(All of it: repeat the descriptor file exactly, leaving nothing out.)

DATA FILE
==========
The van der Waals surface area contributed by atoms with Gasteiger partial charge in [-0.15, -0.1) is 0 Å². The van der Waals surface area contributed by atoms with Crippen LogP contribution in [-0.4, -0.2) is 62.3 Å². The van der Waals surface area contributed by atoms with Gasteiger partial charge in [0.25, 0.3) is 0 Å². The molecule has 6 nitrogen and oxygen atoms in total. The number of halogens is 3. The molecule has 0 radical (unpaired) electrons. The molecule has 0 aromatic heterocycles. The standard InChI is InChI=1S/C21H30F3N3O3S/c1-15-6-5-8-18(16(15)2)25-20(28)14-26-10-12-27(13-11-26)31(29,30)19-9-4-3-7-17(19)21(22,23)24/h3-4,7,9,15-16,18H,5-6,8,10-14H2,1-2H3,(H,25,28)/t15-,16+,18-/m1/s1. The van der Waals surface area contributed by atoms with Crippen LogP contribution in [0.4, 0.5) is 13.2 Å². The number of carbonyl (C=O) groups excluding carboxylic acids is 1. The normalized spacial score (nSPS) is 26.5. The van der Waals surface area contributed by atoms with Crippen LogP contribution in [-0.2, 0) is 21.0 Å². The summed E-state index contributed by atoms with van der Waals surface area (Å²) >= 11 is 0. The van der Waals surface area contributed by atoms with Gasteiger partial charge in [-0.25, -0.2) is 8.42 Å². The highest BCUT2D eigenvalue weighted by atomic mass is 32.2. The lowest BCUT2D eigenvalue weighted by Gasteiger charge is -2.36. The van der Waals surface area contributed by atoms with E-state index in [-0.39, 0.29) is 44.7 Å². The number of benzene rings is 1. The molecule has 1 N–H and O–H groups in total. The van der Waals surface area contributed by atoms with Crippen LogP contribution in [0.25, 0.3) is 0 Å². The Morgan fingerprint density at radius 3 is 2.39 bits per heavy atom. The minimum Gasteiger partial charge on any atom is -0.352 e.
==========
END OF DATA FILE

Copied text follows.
The van der Waals surface area contributed by atoms with Gasteiger partial charge in [-0.15, -0.1) is 0 Å². The van der Waals surface area contributed by atoms with Crippen LogP contribution in [-0.4, -0.2) is 62.3 Å². The van der Waals surface area contributed by atoms with Gasteiger partial charge in [0.25, 0.3) is 0 Å². The molecule has 6 nitrogen and oxygen atoms in total. The number of halogens is 3. The molecule has 0 radical (unpaired) electrons. The molecule has 0 aromatic heterocycles. The standard InChI is InChI=1S/C21H30F3N3O3S/c1-15-6-5-8-18(16(15)2)25-20(28)14-26-10-12-27(13-11-26)31(29,30)19-9-4-3-7-17(19)21(22,23)24/h3-4,7,9,15-16,18H,5-6,8,10-14H2,1-2H3,(H,25,28)/t15-,16+,18-/m1/s1. The van der Waals surface area contributed by atoms with Crippen LogP contribution in [0.4, 0.5) is 13.2 Å². The number of carbonyl (C=O) groups excluding carboxylic acids is 1. The normalized spacial score (nSPS) is 26.5. The van der Waals surface area contributed by atoms with Crippen LogP contribution in [-0.2, 0) is 21.0 Å². The summed E-state index contributed by atoms with van der Waals surface area (Å²) >= 11 is 0. The van der Waals surface area contributed by atoms with Gasteiger partial charge in [-0.25, -0.2) is 8.42 Å². The highest BCUT2D eigenvalue weighted by atomic mass is 32.2. The lowest BCUT2D eigenvalue weighted by Gasteiger charge is -2.36. The van der Waals surface area contributed by atoms with E-state index in [-0.39, 0.29) is 44.7 Å². The number of benzene rings is 1. The molecule has 1 N–H and O–H groups in total. The van der Waals surface area contributed by atoms with Crippen LogP contribution in [0.25, 0.3) is 0 Å². The Morgan fingerprint density at radius 3 is 2.39 bits per heavy atom. The minimum Gasteiger partial charge on any atom is -0.352 e.